Babylon 5 creator Joe Straczynski often spoke of Ivanova's supposedly "Russian" temperament and character. His comments, as well as Ivanova's own quips, hint that her world view may have been shaped by the history of the Russian people. In the future Earth shown on Babylon 5, the Russian people have united in a consortium and are clearly an important power on Earth. Yet, if Ivanova is any example, they remember vividly more difficult times under czars and communism. Although she is not openly religious, Ivanova is established as ethnically Jewish when she sits Shiva after her father's death in season one, and is seen also lighting a menorah. An old friend of her family, a man she refers to as "uncle" who is a rabbi, visits her after her father's death and she comes to accept her faith, if only in private. She does appear to have a belief in God, and she occasionally "talks" to God (in a rather joking manner) under her breath in a few episodes of the series. However, she keeps other aspects of her religious beliefs largely to herself, such as how strictly she follows the Jewish dietary laws, since in the episode "Messages from Earth", Marcus procures a freshly prepared plate of bacon and eggs for her as a surprise to which she does not overtly object; bacon being generally avoided by observant Jews as it comes from pigs, which are specifically listed in the Torah as an unclean animal, and thus not kosher.

Ivanova is promoted several times during the series. She starts as a lieutenant commander, and is promoted to full commander in the second season. At the end of the fourth season, she is made captain. In "Sleeping in Light" (the series finale, set 18 years after the events of the fifth season), it is revealed that she is a general. She retires from Earth Force in this episode and becomes "Ranger One", the head of the Rangers.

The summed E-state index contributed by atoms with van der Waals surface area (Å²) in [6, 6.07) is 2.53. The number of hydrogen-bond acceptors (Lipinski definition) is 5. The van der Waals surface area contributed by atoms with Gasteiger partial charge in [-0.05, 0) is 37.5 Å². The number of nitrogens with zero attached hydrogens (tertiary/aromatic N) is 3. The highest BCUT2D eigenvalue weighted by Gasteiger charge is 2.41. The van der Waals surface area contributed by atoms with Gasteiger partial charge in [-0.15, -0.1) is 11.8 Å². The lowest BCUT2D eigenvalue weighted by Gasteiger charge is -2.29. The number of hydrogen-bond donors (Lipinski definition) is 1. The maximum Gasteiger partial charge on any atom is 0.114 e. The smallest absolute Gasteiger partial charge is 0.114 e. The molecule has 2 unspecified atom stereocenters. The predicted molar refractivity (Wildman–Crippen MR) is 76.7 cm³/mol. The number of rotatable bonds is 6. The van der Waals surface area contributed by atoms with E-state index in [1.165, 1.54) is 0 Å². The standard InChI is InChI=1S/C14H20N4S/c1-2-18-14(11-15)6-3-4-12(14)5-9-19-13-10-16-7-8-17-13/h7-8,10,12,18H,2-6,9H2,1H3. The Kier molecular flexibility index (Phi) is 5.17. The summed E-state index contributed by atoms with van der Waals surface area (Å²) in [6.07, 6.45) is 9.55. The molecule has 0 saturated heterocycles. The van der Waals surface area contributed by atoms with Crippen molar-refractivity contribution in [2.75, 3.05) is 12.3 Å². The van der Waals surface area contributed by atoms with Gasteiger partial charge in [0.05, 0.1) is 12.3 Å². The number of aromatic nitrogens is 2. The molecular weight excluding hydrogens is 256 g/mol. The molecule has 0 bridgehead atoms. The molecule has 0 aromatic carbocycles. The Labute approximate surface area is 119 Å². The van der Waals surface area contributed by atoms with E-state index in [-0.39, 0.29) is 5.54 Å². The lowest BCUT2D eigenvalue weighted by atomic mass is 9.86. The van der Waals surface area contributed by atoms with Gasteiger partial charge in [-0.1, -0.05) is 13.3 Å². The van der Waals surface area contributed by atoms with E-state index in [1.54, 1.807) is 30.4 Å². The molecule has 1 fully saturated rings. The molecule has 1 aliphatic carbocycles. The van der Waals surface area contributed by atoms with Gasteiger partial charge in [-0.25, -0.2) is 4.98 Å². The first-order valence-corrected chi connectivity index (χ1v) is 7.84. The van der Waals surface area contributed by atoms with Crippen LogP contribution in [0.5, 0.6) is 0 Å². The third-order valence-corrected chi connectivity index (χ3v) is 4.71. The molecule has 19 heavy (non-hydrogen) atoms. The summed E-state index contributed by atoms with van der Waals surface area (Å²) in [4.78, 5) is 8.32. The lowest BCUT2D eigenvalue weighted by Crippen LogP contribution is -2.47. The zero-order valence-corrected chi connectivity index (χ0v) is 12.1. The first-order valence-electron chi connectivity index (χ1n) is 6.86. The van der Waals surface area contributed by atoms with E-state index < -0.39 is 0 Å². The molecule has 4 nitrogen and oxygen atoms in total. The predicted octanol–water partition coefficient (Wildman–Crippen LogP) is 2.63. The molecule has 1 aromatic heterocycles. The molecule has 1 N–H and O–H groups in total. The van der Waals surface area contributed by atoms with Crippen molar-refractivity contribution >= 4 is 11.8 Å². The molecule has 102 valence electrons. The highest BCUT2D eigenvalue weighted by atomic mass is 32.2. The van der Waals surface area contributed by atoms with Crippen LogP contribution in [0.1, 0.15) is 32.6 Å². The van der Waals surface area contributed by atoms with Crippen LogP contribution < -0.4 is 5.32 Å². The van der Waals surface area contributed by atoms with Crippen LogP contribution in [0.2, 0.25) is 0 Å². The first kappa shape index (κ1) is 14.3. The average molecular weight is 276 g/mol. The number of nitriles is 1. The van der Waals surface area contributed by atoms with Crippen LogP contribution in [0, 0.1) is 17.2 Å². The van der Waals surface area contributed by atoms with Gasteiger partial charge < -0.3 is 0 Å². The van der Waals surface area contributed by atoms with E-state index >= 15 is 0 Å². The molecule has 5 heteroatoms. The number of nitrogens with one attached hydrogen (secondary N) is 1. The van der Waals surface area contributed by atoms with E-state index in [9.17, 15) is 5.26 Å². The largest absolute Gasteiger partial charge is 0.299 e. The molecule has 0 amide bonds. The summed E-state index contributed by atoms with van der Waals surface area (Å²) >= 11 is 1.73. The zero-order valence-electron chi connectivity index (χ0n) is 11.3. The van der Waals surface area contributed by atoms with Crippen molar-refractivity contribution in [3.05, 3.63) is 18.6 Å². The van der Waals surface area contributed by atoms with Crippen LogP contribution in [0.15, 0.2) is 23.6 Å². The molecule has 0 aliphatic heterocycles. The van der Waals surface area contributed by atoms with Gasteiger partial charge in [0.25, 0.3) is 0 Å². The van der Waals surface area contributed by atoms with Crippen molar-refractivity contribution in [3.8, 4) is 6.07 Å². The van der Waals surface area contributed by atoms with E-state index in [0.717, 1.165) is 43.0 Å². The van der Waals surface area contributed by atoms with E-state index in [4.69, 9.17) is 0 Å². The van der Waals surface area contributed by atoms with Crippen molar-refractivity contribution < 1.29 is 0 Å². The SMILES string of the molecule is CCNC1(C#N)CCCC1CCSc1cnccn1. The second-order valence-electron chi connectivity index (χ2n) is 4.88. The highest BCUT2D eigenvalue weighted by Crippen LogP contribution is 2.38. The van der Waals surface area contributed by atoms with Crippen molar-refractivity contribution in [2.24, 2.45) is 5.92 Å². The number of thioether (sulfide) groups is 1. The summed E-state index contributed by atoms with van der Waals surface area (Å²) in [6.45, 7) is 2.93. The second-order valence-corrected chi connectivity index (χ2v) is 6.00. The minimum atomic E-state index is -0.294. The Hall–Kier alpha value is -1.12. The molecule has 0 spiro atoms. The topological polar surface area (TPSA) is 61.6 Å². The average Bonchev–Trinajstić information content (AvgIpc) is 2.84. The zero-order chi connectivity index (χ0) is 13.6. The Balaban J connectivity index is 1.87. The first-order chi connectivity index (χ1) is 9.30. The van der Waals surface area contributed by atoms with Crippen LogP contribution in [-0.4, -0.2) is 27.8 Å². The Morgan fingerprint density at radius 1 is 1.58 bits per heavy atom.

Throughout her character arc in Babylon 5, Ivanova is involved in a series of relationships, during season one, an old flame, Malcolm Biggs comes to Babylon 5 eight years after their relationship ends to start a 'business' and rekindle his relationship with Ivanova, before she realizes he is an agent of the xenophobic Homeguard in the episode "The War Prayer".

All of Ivanova's relationships end badly, the most emphasized being her relationship with Marcus Cole, a Ranger assigned to Babylon 5 in 2260. While he falls in love with her early on, she does not begin a romantic relationship with him, possibly because of pain from her previous failed relationships.

Their story comes to a tragic ending in the year 2261, when she is gravely injured in an epic battle to liberate Earth from the dictatorship of President Morgan Clark, aboard the White Star, the Minbari doctors determine that her injuries are too severe for her survival. She is sent to Babylon 5 to be made comfortable as the fleet is going into battle, Marcus searches for a way to save her, until he finds Dr. Stephen Franklin's notes on The Alien Healing/Execution Device, a device that takes life energy from one individual and gives it to another.